Between the ones who fled, for whatever reason, and those who stayed behind, for whatever reason, mutual suspicion soon grew that the others’ motives were less pure than their own. Albert’s come-what-may determination to remain on Belgian soil, however exiguous, set the example that the stayers-on could point to in justification of their decision. The escapees claimed that they could be more useful to their country by working for its liberation from the outside, and strongly hinted (later, the hints became accusations) that it was very convenient for the others, certain shopkeepers, businessmen and factory owners, to stay and mind the store, to watch over their property and such profits as there might be, to make the best of a bad deal, to compromise or, one step beyond, to collaborate.
But Millard was in no doubt that the absent, the exiles, were in the wrong. “The majority, housed and fed for nothing, cherished and pampered like heroes, are gathering over there the fruits of the bravery of our army” he wrote in his diary of November 30, 1914. He is not thinking of the landless farmers or the indigent. He means, “The professors who have left their students, the doctors who have abandoned their patients, the burgomasters who have deserted their posts…,” the people who, “safe from the shooting, from the burning and pillage, from all danger of arrest, glory in their flight and bray loudly, ‘It is we who are the patriots!'”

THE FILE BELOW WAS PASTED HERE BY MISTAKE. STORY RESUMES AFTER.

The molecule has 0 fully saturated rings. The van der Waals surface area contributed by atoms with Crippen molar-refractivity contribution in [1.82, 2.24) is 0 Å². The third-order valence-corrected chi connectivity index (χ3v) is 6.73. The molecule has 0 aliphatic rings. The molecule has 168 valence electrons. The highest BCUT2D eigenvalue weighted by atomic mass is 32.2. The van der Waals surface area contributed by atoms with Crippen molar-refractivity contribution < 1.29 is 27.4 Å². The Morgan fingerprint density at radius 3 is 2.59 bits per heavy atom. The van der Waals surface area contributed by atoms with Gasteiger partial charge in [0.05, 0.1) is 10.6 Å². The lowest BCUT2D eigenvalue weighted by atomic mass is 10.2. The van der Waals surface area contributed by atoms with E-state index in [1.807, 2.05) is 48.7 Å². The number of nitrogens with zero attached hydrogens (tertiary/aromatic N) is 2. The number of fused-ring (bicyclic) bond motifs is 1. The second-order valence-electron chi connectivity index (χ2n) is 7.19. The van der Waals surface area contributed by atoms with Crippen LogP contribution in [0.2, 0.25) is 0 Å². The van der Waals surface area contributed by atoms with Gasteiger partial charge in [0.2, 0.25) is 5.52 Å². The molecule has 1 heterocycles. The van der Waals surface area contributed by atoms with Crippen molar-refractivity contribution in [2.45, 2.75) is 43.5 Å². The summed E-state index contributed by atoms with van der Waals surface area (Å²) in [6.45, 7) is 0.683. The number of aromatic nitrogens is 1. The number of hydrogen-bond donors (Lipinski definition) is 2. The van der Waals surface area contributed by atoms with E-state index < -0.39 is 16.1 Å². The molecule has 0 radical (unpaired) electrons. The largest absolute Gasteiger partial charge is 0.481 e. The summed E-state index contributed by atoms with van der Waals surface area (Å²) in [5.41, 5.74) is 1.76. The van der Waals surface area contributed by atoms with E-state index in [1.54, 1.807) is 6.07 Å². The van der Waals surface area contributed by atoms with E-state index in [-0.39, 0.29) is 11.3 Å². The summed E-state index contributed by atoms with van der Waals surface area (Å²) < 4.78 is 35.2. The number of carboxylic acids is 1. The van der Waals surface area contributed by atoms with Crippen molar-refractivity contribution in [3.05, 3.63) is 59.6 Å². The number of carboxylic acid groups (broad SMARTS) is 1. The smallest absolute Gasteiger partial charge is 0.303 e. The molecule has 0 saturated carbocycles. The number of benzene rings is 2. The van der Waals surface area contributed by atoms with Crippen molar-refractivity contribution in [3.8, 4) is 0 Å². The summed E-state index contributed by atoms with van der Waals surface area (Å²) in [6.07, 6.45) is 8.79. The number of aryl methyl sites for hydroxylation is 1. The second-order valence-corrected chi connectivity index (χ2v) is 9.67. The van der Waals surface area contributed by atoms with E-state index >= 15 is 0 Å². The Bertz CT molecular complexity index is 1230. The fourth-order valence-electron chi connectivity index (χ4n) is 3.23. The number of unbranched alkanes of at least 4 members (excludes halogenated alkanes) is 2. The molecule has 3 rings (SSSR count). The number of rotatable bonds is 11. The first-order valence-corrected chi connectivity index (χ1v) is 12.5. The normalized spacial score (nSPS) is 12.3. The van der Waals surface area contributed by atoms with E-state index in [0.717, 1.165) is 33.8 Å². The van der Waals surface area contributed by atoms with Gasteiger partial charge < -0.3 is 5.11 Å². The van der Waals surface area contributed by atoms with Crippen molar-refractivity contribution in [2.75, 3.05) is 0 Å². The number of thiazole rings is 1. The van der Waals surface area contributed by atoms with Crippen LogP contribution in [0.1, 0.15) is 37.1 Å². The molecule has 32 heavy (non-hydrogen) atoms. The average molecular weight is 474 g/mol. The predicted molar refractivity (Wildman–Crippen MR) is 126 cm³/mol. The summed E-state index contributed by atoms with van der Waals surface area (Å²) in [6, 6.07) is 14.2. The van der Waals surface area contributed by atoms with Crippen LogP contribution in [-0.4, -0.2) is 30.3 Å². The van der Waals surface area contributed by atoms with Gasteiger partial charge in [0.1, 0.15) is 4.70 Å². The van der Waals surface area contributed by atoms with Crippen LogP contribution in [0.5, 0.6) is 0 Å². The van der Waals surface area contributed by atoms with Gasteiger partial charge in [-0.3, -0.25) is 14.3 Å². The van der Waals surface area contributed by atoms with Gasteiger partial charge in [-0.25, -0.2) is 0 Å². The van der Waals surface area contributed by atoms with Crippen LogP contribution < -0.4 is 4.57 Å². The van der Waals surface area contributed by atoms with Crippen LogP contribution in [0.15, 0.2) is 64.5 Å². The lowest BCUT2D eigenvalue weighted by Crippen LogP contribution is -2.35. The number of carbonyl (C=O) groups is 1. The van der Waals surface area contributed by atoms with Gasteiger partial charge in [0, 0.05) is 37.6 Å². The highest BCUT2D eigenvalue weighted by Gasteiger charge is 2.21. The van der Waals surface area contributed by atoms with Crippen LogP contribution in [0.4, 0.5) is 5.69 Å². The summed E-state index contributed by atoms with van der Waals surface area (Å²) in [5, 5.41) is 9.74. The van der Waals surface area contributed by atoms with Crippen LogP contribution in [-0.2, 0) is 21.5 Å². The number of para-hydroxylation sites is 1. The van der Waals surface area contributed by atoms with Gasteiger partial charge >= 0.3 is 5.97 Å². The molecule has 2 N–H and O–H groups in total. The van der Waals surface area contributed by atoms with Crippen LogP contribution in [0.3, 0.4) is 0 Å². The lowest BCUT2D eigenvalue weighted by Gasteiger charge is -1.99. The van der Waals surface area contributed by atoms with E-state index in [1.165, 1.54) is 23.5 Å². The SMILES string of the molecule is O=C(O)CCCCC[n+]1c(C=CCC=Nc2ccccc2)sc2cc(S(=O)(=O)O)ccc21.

Years later when writing his book, Millard brooded over it again after rereading an editorial in the expatriate Independence Belge, published in London, which had stoutly championed the refugees’ cause, urging them not to return to their beleaguered homeland where their presence could only give aid and comfort to the enemy. For the returnees, the paper insisted, this would mean accepting the Germanization of their land, “as a preliminary to the Germanization of their hearts.” This was too much for Millard and he lashed out at these “self-styled ‘patriots'” who had “fought like wolves” on the Belgian quayside scrambling for the boats, “dropping their own children in their wild frenzy to go and ‘sacrifice themselves’ at the expense of their English hosts.” In short, “the Belgian refugees who remained in England throughout the war represented with few exceptions the scrum of our country.”
Among the exceptions was Hercule Poirot. In her biography of the former Brussels chief of police, The Life and Times of Hercule Poirot, Anne Hart pieces together the evidence that he had served in the Belgian Resistance. In Christie’s story of The Kidnapped Prime Minister, when Poirot is approached to take on the case, he is told that he has been expressly recommended by “a very great man of your own country.” Hart says “it is clear that it had been King Albert himself…who had suggested his small compatriot as the one person in England capable of wresting a missing prime minister from the enemy.”